Going extreme

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Jones paddling at SML to promote Internet safety

By John Barnhart

    If you see a man on a stand-up paddle board, paddling along the shoreline of Smith Mountain Lake this month, it will likely be Tom Jones.


    Jones is paddling the 530 mile perimeter of the Lake to promote Internet safety and raise money for the Safe Surfin’ Foundation.
    Sheriff Mike Brown started the non-profit organization  Safe  Surfin’ Foundation more  than a decade ago to supplement the law enforcement effort to nab sexual predators who troll the Internet looking for victims. The idea is to teach children and young teens how to avoid becoming a victim. According to Lieutenant Tony Martin, of the Bedford County Sheriff’s Office, Safe Surfin’ gets no government funds and depends on donations.
    Martin said that Virginia became the first state to require public schools to teach Internet safety. Safe Surfin’ wrote the legislation and got it introduced in the General Assembly. Safe Surfin’ has also developed software to teach Internet safety, which it provides free of charge.
    According to Martin, there are 1,000 police officers around the country patrolling the Internet, but there are 88 million children on line. That’s why teaching them how to be safe is vital.
    Jones will paddle an average of 20 miles a day rain or shine — thunderstorms are the exception — to complete what will be the longest fresh water paddle ever. It’s scheduled to conclude with the Bedford Area Chamber of Commerce’s Beach Bash, held at Parkway Marina on Aug. 25.
    Jones said that he is “personally vested”  in the effort to keep sexual predators away from children. He said that he was taken out of his home at the age of 10 because of the abuse going on there. He ended up in a children’s home which, according to Jones, had pedophiles on staff and he was sexually abused.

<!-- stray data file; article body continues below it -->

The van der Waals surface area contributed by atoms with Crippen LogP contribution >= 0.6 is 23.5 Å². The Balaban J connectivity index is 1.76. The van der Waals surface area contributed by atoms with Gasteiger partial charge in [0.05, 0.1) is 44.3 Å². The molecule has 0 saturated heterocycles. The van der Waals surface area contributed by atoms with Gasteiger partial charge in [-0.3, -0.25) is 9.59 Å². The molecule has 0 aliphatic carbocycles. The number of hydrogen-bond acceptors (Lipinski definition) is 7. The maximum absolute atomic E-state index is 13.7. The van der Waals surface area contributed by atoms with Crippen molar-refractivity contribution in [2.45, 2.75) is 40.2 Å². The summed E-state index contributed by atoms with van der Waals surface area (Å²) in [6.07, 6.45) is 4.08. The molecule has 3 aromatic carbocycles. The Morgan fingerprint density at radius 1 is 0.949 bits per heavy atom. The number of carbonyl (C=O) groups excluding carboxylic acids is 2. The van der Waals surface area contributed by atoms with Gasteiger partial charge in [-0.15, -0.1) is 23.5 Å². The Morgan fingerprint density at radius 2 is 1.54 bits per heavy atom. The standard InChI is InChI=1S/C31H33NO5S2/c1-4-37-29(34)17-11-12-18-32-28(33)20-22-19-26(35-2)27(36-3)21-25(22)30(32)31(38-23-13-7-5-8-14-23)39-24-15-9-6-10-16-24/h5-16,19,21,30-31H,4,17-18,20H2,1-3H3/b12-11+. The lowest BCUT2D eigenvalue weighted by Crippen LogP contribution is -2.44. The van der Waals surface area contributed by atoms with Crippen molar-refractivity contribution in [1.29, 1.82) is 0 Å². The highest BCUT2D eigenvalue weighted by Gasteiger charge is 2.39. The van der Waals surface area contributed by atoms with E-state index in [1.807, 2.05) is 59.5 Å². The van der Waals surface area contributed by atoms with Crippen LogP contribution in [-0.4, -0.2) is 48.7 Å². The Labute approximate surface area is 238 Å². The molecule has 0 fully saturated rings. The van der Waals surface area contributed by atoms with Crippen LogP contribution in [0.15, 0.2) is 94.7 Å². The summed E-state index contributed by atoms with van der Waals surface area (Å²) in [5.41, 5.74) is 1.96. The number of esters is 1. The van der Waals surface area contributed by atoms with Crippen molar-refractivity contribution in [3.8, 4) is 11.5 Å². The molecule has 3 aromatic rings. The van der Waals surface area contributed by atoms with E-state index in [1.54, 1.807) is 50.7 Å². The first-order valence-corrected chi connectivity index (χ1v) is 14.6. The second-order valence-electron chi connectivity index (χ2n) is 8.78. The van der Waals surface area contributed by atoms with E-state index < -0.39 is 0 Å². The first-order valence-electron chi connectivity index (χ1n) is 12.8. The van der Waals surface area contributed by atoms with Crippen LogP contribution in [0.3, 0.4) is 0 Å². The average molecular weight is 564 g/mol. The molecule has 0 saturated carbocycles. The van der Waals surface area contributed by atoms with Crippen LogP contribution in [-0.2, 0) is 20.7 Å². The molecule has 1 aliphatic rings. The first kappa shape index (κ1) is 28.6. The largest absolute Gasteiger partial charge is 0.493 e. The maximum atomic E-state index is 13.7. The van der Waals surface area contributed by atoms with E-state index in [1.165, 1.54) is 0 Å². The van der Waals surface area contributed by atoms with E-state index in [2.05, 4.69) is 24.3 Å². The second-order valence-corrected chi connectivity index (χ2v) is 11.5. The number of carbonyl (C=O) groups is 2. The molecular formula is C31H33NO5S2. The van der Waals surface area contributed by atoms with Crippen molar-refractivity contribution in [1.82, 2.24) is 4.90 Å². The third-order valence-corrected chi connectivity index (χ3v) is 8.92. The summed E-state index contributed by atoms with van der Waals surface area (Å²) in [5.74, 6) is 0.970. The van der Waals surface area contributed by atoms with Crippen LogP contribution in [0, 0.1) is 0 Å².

When he got involved with Safe Surfin’, Jones had an opportunity to sit with an investigator who went on the Internet pretending to be a 13-year-old. Jones said he was amazed at how little time it took for a predator to initiate a sexually explicit chat with what he thought was a young teen.
    Jones’ previous paddles have been on open ocean. He has paddled the length of the both the West Coast and the East Coast. Paddling in a large lake will be different.
    “It’s a lot less threatening than I’m used to,” he said. “There are no Great White sharks.”
    He’s getting a lot of local support, coming from the Smith Mountain Lake Marine Fire and Rescue, the Virginia Department of Game and Inland Fisheries and area businesses.
    Curry Martin, a member of board of directors of the Bedford Area Chamber of Commerce, helped line up business sponsors. One of these, Spa La La Blue, is providing vital support. Chef Parker Lee, a chef consultant for the spa, is preparing Jones’ meals for the paddle. Jones will burn a great number of calories during his time out on the Lake and requires a special diet. Corinn Christian, a massage therapist with the spa, is providing him with a post paddle massage each day.
    “Without these people it’s not possible,” Jones said.
    He is also being escorted by Danny Misken on a personal water craft. Misken has escorted Jones on all his paddles and carries water for him. He also tows a floating rescue board which could be used to get Jones back to shore quickly in the case of a medical emergency.
    Jones said that stand-up paddle boarding is a sport that is rapidly catching on. It’s suitable for people at all fitness levels. As he was speaking, during a dockside interview, two people on paddle boards glided by in the cove behind him, proving his point.
    After his Lake paddle, Jones has another first in mind. He wants to paddle from California to Hawaii.
    For more information about Jones and the extremes he goes to in order to raise funds for worthy causes, go to www.tomjonesextreme.com.